December 14, 2009
There are a lot of awards out there that target high school seniors and college freshman, one justification being that in order for those student populations to even consider going to college, they may need more help getting a start and funding that difficult first year. This week's Scholarship of the Week, however, targets college sophomores who have spent that first year proving themselves on their college campuses.
The Ronald Reagan College Leaders Scholarship is given to college sophomores who are making a difference on their campuses as leaders and have taken a stand against ideological conformity. The award is given annually by The Phillips Foundation, a nonprofit that looks to advance constitutional principles, free enterprise, and a democratic society. This scholarship program was launched in 1999 to provide renewable awards to undergraduates demonstrating leadership on behalf of the cause of freedom, American values, and constitutional principles. The foundation awarded more than $200,000 in new and renewed scholarships for the 2009-2010 academic year.
Prize: Up to two $10,000 awards will be awarded, but scholarship renewals will also be given in the amounts of $7,500, $5,000, $2,500, and $1,000 for the 2010–2011 academic year.
Eligibility: Applicants must be college sophomores enrolled full-time and in good standing at any accredited, four-year degree-granting institution in the United States or its territories. Third-year students are eligible to have their awards renewed to help in the costs of their senior years on campus.
Deadline: January 15, 2010
Required Material: Applicants must complete an online application that will ask for proof of good standing at their accredited colleges, a short essay highlighting their personal background and scope of activities consistent with the reasons for the award, any documentation proving the students' leadership abilities, and at least two letters of recommendation.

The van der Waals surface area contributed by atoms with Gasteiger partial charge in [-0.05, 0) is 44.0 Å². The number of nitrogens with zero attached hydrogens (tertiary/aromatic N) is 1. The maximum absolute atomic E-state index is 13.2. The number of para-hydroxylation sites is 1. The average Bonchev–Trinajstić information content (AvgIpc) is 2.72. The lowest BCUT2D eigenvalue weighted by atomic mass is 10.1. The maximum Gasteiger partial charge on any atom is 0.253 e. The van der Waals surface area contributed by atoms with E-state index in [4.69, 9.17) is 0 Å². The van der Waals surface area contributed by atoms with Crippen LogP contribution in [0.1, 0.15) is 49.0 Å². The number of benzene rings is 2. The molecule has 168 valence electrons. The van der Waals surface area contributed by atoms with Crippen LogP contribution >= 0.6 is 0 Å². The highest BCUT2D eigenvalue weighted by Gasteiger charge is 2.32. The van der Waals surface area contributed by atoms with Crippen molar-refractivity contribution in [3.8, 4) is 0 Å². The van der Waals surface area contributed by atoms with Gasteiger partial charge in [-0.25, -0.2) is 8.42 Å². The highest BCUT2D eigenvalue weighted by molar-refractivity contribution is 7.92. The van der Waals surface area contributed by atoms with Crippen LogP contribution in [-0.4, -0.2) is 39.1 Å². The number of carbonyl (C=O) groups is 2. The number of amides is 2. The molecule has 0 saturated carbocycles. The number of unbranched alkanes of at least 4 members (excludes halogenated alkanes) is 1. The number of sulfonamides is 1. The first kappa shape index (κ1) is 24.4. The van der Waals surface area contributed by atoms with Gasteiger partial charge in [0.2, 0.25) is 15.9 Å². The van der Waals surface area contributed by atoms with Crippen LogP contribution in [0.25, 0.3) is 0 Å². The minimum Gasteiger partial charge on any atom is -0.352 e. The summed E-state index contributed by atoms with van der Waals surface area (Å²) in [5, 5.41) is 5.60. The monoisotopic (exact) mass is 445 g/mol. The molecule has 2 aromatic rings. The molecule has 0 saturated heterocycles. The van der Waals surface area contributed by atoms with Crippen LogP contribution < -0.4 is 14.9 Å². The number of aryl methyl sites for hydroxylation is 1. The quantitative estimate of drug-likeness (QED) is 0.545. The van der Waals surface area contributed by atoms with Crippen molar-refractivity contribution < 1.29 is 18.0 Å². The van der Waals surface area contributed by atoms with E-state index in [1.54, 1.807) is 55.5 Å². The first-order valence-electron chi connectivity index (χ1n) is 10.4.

Further details about the application process can be found by conducting a free college scholarship search on Scholarships.com. Once the search is completed, students eligible for this scholarship award will find it in their search results.
December 28, 2009
After you have created your list of scholarships and or colleges and identified the people you want to write your recommendations it is time to tackle the most important part of the application. The reason writing skills are apart of the foundation of the application is because they build up to the personal statement. The personal statement is just that; writing that makes a statement about who you are as a person. It does something that a grade point average, test score, or award cannot: it gives you the opportunity to creatively tell the scholarship or admissions review board (the people who will read and judge your application) how high school has affected you. It also provides the opportunity for the review board to gain an understanding of who you are when you leave school. The review board will be looking for students who are well rounded and that understand that school is more than just acquiring accolades and gaining a high GPA or test score. School is about growth and progression and the people who read your application will enjoy applicants who show that they understand this concept. The personal statement is your chance to show the review board that you understand, and in many instances it will be used to evaluate everything else included in your application.
Now that you see why the personal statement is so important, it’s time to start writing. However, before you start writing, please check out my Top Five Don’ts When Writing a Personal Statement:
Now that you have read the "Top Five Don’ts When Writing a Personal Statement", you should be more than ready to write a great personal statement for any college or scholarship. Just remember that the personal statement is about illustrating who you are as a person in and, more importantly, outside of school. You want to find something that other parts of your application do not say, start early, be concise, be creative, and revise, revise, revise. If you keep these points in mind you will definitely set yourself apart.